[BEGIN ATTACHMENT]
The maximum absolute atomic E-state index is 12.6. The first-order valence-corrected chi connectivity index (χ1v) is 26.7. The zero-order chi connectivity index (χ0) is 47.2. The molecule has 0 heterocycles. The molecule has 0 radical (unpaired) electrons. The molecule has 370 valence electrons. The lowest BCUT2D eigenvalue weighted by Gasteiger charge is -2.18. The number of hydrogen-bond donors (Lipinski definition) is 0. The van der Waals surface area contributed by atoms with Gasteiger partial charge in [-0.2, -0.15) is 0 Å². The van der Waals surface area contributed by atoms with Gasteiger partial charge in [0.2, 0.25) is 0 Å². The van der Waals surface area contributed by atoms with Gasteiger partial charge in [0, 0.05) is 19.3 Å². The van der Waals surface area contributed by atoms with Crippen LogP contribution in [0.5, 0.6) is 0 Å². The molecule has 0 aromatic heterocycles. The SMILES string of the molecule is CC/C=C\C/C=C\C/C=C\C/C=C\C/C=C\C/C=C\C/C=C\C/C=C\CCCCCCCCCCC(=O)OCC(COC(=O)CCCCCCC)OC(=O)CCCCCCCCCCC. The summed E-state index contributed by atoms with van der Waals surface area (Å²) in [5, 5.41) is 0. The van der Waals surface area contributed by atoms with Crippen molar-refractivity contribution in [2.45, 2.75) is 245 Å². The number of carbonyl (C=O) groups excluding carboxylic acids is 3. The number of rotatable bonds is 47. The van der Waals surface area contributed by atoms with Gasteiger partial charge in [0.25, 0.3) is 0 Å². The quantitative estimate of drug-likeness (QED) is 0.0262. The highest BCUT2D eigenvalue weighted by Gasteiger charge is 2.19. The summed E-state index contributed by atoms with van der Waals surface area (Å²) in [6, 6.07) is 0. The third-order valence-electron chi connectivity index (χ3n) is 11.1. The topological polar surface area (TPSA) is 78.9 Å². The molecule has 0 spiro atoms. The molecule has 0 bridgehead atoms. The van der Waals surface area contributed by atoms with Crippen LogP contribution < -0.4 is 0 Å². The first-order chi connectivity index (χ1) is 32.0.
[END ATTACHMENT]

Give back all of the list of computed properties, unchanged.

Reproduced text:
The maximum absolute atomic E-state index is 12.6. The first-order valence-corrected chi connectivity index (χ1v) is 26.7. The zero-order chi connectivity index (χ0) is 47.2. The molecule has 0 heterocycles. The molecule has 0 radical (unpaired) electrons. The molecule has 370 valence electrons. The lowest BCUT2D eigenvalue weighted by Gasteiger charge is -2.18. The number of hydrogen-bond donors (Lipinski definition) is 0. The van der Waals surface area contributed by atoms with Gasteiger partial charge in [-0.2, -0.15) is 0 Å². The van der Waals surface area contributed by atoms with Gasteiger partial charge in [0.2, 0.25) is 0 Å². The van der Waals surface area contributed by atoms with Gasteiger partial charge in [0, 0.05) is 19.3 Å². The van der Waals surface area contributed by atoms with Crippen LogP contribution in [0.5, 0.6) is 0 Å². The molecule has 0 aromatic heterocycles. The SMILES string of the molecule is CC/C=C\C/C=C\C/C=C\C/C=C\C/C=C\C/C=C\C/C=C\C/C=C\CCCCCCCCCCC(=O)OCC(COC(=O)CCCCCCC)OC(=O)CCCCCCCCCCC. The summed E-state index contributed by atoms with van der Waals surface area (Å²) in [5, 5.41) is 0. The van der Waals surface area contributed by atoms with Crippen molar-refractivity contribution in [2.45, 2.75) is 245 Å². The number of carbonyl (C=O) groups excluding carboxylic acids is 3. The number of rotatable bonds is 47. The van der Waals surface area contributed by atoms with Gasteiger partial charge in [0.25, 0.3) is 0 Å². The quantitative estimate of drug-likeness (QED) is 0.0262. The highest BCUT2D eigenvalue weighted by Gasteiger charge is 2.19. The summed E-state index contributed by atoms with van der Waals surface area (Å²) in [6, 6.07) is 0. The third-order valence-electron chi connectivity index (χ3n) is 11.1. The topological polar surface area (TPSA) is 78.9 Å². The molecule has 0 spiro atoms. The molecule has 0 bridgehead atoms. The van der Waals surface area contributed by atoms with Crippen LogP contribution < -0.4 is 0 Å². The first-order chi connectivity index (χ1) is 32.0.